Photography and Video (and writers)
Roller Derby has grown at a phenomenal pace. The visual representation of the sport has helped fuel the growth. The majority of media specialists that cover the sport are much like the skaters, NSOs and referees, all undertaking the tasks on a voluntary basis, to widen its appeal. Trackside, there are many dedicated specialists, honing their skills to bring the sport in to your home. It's not an easy sport to cover.
Photographically, the fast paced action combined with dimly lit venues requires a huge investment in gear and time to capture the action as it unfolds. Streaming the action for viewers at home represents another challenge. Again, investment in gear is only one aspect, additional costs to stream and store the footage, setting up shooting areas and making sure the infrastructure of the venues can cope all take time and money as well as finding people with the right skills and knowledge. Those operating cameras, mixing desks, editing etc... are all working for free, any costs to the viewer, paying for the infrastructure. Finally, those in the media who you don't really see; the writers, illustrators and designers all creating resources to help promote the sport. I've tacked these individuals on to the end, not because the value of their work is any less, just that I don't have any images of them working.
While you'll see all these people trackside, once the games have finished and the audience and skaters have gone home the real work starts. Backing up, storing, editing, processing and writing all takes time, again going unseen.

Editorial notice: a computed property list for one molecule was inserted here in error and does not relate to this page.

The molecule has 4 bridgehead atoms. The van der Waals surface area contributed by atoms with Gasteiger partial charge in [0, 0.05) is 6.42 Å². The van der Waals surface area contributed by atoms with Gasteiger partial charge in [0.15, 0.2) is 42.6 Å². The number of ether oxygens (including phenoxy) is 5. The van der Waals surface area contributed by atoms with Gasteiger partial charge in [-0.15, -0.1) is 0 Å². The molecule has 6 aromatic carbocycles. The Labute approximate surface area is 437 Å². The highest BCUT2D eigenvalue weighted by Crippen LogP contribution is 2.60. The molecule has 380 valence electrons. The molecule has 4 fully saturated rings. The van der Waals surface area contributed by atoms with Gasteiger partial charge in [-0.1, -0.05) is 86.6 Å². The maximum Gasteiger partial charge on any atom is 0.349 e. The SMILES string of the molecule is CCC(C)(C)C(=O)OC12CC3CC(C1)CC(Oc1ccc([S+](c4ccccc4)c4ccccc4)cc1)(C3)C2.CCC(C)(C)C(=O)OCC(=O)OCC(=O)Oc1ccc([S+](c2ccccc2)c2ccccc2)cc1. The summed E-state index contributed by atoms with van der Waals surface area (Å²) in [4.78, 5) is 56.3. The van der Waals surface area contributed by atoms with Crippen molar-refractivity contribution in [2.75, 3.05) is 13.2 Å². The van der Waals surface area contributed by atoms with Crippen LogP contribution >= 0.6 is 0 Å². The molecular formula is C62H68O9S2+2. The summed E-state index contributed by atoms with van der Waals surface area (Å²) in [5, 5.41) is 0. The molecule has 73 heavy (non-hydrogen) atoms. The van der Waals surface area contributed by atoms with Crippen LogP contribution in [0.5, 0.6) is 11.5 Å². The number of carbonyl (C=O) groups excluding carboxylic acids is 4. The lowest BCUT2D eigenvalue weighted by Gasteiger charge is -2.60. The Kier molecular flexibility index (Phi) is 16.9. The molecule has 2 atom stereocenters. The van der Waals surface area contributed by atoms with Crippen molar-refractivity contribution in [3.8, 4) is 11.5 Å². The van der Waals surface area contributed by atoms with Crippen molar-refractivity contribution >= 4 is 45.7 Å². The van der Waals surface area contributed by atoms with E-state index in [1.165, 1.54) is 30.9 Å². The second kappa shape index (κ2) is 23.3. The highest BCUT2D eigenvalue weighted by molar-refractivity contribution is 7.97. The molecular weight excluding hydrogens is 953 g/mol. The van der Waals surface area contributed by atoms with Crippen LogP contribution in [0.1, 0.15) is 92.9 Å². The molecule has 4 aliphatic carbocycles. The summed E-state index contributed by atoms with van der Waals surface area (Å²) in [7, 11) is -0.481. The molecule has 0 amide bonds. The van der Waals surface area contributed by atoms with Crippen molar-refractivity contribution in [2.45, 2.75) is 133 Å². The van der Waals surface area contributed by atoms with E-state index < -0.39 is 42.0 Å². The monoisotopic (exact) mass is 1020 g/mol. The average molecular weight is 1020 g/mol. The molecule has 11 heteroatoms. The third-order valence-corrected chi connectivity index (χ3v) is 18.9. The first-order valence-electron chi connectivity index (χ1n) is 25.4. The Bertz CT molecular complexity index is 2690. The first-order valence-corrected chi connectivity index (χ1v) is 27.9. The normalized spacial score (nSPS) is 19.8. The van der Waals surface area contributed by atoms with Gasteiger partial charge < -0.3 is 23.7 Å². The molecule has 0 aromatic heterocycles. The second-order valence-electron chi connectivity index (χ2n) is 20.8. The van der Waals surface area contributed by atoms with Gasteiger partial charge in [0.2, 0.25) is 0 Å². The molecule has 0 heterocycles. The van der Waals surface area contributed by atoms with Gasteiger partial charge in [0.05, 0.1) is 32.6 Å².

Photographers clutser round to photograph the winners (USA) of the third World Cup held in Manchester, 2018.
Jurgen Ziegler films the crowd at the end of the Roller Derby World Cup.
EuroClash 2018, shooting on the sidelines.
EuroClash 2017 photo crew, Vinciane Pierart (NSP 189), Chris Bell and Zero G.
Michelle Deakin filming one of the group bouts for the live feed at the Roller Derby World Cup in Manchester, 2018.
Filming the action for the live stream is only one part of bringing Roller Derby to your screen. Mixing the images, laying out and installing the infrastructure etc... all take time and specialist skills that are often unseen.
Hazel Palmer poses for the camera during half time.
Interviewing skaters from Bear City after a bout at EuroClash, 2017.
Filming the final day of the Roller Derby World Cup held in Dallas, Texas, in 2014.
Mixing the different camera angles at the second Roller Derby World Cup, 2014.
Mixing the footage at the first Roller Derby World Cup, 2011. Technology has come on leaps and bound in only a few short years.
Interviewing skaters at the first World Cup.